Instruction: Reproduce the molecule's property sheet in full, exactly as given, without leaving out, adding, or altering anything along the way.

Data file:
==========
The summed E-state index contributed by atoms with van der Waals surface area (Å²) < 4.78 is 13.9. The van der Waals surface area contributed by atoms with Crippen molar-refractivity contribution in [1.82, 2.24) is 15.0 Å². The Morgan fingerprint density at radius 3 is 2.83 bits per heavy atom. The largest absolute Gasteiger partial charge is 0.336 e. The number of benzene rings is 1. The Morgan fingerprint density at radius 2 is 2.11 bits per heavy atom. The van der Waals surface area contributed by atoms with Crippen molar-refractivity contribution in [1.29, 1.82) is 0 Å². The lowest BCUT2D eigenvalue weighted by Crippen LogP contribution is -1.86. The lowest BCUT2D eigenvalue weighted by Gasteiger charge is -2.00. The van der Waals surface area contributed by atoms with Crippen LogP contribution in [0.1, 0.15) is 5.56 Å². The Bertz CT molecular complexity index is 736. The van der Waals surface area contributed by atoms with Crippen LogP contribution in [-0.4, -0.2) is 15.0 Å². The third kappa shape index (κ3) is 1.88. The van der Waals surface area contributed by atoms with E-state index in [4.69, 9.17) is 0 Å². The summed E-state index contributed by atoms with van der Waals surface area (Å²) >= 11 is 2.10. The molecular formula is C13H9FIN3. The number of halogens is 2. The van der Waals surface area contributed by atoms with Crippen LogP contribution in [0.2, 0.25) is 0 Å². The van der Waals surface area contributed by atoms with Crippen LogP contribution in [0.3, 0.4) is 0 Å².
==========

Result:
The summed E-state index contributed by atoms with van der Waals surface area (Å²) < 4.78 is 13.9. The van der Waals surface area contributed by atoms with Crippen molar-refractivity contribution in [1.82, 2.24) is 15.0 Å². The Morgan fingerprint density at radius 3 is 2.83 bits per heavy atom. The largest absolute Gasteiger partial charge is 0.336 e. The number of benzene rings is 1. The Morgan fingerprint density at radius 2 is 2.11 bits per heavy atom. The van der Waals surface area contributed by atoms with Crippen molar-refractivity contribution in [1.29, 1.82) is 0 Å². The lowest BCUT2D eigenvalue weighted by Crippen LogP contribution is -1.86. The lowest BCUT2D eigenvalue weighted by Gasteiger charge is -2.00. The van der Waals surface area contributed by atoms with Crippen LogP contribution in [0.1, 0.15) is 5.56 Å². The Bertz CT molecular complexity index is 736. The van der Waals surface area contributed by atoms with Crippen LogP contribution in [-0.4, -0.2) is 15.0 Å². The third kappa shape index (κ3) is 1.88. The van der Waals surface area contributed by atoms with E-state index in [4.69, 9.17) is 0 Å². The summed E-state index contributed by atoms with van der Waals surface area (Å²) >= 11 is 2.10. The molecular formula is C13H9FIN3. The number of halogens is 2. The van der Waals surface area contributed by atoms with Crippen LogP contribution in [0.2, 0.25) is 0 Å². The van der Waals surface area contributed by atoms with Crippen LogP contribution in [0.3, 0.4) is 0 Å².